Bayou City

Harvey Flooding Messed Up Various Polling Locations Across Harris County

County Clerk Stan Stanart (left) unveils new billboards encouraging people to vote early.
County Clerk Stan Stanart (left) unveils new billboards encouraging people to vote early. Photo by Meagan Flynn
As with virtually all types of infrastructure across Houston, polling places weren't exempt from Harvey's wrath — meaning, as the November election approaches, you'll probably want to double-check your usual polling location before heading out to vote.

Harris County Clerk Stan Stanart said at a press conference Wednesday that 35 polling locations were flooded or are currently being used as relief centers for flood victims, so they had to be moved. His office did not provide a full list of affected locations, but one example is Champion Forest Baptist Church in Cypress Creek, which has been moved to the Klein Multipurpose Center. Stanart said affected locations represent less than 5 percent of the usual 765 locations open on Election Day, which is November 7, and encouraged people to go to to find their polling place. Instead of having 765 locations, there will be 735, Stanart said.

"Our message to the voters is, vote early. Because if you vote early, you don't have to worry about where your polling place has moved," he said.

Voters can cast a ballot at any of the 45 early voting locations open from October 23 to November 3.

So what happens if flood victims were displaced from their homes and are living elsewhere now? Stanart said there are a variety of options.

If displaced people are living outside of the county, they can request a mail-in ballot so they don't have to travel back here to vote in person. They can also just vote in the precinct where their flooded home or apartment is located if they are moved out temporarily. If they moved permanently, Stanart said, it would be wise to re-register the new address before October 10, but he added that it would still be fine to vote where they were registered pre-Harvey. Or, again, they can vote early anywhere.

Stanart said if flood victims lost their photo ID during Harvey, they could claim a  "reasonable impediment" on an affidavit, explaining why they don't have the ID, then present two supplemental forms of ID, such as a bank statement, utility bill or birth certificate. Asked what flood victims should do if they literally lost all those types of documents to Harvey and don't have utility bills because they are displaced, Stanart said they would have to find a way to bring the proper documentation.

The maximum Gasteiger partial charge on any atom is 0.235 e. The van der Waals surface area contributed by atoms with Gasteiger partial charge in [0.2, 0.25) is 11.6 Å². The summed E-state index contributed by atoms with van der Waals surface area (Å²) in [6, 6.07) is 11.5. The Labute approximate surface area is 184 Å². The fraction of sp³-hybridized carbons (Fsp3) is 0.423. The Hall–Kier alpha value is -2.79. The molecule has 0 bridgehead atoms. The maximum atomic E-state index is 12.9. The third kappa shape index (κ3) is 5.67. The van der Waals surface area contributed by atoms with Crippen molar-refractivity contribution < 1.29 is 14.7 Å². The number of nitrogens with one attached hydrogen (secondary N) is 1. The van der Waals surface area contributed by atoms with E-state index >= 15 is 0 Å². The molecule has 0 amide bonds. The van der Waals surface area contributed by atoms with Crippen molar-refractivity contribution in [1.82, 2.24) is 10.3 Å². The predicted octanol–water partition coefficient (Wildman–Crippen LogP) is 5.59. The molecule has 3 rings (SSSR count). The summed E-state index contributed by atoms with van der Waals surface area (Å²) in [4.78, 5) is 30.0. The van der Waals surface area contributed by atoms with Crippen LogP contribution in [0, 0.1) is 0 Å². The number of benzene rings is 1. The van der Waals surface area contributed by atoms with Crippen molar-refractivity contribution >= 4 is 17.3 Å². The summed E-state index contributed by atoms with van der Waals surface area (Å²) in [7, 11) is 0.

"If you lost [your ID] and you don't have it, yes, it would be a reasonable [impediment]," he said. "But there's over 30 days, over a month until Election Day, so there's plenty of opportunity for them to get the ID that's required."

A lawsuit challenging Texas's photo ID law as having a disproportionate impact on minority voters remains on appeal in federal courts. That lawsuit prompted Texas to begin allowing people to still cast ballots by signing the "reasonable impediment" declaration if they didn't have a photo ID.

On the ballot this election season are a variety of Texas constitutional amendments related to property tax breaks for disabled first responders and veterans; home equity loan and credit union regulations; a $495 million Houston bond referendum going toward city building repairs, park and library improvements and police and fire equipment and upgrades; and $1 billion in pension obligation bonds to fund pensions for police and municipal employees.

Find your polling location and view your specific ballot here.
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Meagan Flynn is a staff writer at the Houston Press who, despite covering criminal justice and other political squabbles in Harris County, drinks only one small cup of coffee per day.
Contact: Meagan Flynn